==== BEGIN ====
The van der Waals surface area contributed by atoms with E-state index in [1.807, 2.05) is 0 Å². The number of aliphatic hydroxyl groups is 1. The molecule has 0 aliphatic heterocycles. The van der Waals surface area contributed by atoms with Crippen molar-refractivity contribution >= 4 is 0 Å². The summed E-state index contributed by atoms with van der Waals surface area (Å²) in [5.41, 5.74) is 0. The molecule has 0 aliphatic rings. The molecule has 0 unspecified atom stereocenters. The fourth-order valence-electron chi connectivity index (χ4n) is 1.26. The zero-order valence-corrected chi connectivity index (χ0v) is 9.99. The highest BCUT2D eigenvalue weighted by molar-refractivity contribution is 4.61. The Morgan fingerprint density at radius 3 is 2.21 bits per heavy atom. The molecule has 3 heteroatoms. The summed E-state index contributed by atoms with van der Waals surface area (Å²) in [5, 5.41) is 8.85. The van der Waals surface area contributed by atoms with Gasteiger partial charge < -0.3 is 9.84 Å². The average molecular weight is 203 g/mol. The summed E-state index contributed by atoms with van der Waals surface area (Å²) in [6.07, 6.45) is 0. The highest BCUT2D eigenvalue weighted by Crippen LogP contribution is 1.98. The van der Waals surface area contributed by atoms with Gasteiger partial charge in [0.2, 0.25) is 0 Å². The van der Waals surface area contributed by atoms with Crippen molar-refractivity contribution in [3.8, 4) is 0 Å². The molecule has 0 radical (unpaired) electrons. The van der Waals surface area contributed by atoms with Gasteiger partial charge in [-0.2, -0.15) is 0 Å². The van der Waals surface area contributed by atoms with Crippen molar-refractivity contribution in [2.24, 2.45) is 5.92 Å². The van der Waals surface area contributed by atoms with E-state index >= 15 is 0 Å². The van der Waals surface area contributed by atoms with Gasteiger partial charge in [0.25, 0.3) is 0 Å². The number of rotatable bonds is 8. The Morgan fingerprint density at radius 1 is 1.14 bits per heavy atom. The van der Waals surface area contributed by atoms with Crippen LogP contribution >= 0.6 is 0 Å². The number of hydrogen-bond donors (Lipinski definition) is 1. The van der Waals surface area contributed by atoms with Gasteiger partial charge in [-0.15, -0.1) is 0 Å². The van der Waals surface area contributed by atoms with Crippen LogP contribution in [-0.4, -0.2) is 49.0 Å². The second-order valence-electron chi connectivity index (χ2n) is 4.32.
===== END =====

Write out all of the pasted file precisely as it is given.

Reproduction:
The van der Waals surface area contributed by atoms with E-state index in [1.807, 2.05) is 0 Å². The number of aliphatic hydroxyl groups is 1. The molecule has 0 aliphatic heterocycles. The van der Waals surface area contributed by atoms with Crippen molar-refractivity contribution >= 4 is 0 Å². The summed E-state index contributed by atoms with van der Waals surface area (Å²) in [5.41, 5.74) is 0. The molecule has 0 aliphatic rings. The molecule has 0 unspecified atom stereocenters. The fourth-order valence-electron chi connectivity index (χ4n) is 1.26. The zero-order valence-corrected chi connectivity index (χ0v) is 9.99. The highest BCUT2D eigenvalue weighted by molar-refractivity contribution is 4.61. The Morgan fingerprint density at radius 3 is 2.21 bits per heavy atom. The molecule has 3 heteroatoms. The summed E-state index contributed by atoms with van der Waals surface area (Å²) in [5, 5.41) is 8.85. The van der Waals surface area contributed by atoms with Gasteiger partial charge < -0.3 is 9.84 Å². The average molecular weight is 203 g/mol. The summed E-state index contributed by atoms with van der Waals surface area (Å²) in [6.07, 6.45) is 0. The highest BCUT2D eigenvalue weighted by Crippen LogP contribution is 1.98. The van der Waals surface area contributed by atoms with Gasteiger partial charge in [0.2, 0.25) is 0 Å². The van der Waals surface area contributed by atoms with Crippen molar-refractivity contribution in [3.8, 4) is 0 Å². The molecule has 0 radical (unpaired) electrons. The van der Waals surface area contributed by atoms with Gasteiger partial charge in [-0.2, -0.15) is 0 Å². The van der Waals surface area contributed by atoms with Crippen molar-refractivity contribution in [2.24, 2.45) is 5.92 Å². The van der Waals surface area contributed by atoms with E-state index >= 15 is 0 Å². The van der Waals surface area contributed by atoms with Gasteiger partial charge in [0.25, 0.3) is 0 Å². The number of rotatable bonds is 8. The Morgan fingerprint density at radius 1 is 1.14 bits per heavy atom. The van der Waals surface area contributed by atoms with Crippen LogP contribution >= 0.6 is 0 Å². The number of hydrogen-bond donors (Lipinski definition) is 1. The van der Waals surface area contributed by atoms with Gasteiger partial charge in [-0.15, -0.1) is 0 Å². The van der Waals surface area contributed by atoms with Crippen LogP contribution in [-0.4, -0.2) is 49.0 Å². The second-order valence-electron chi connectivity index (χ2n) is 4.32.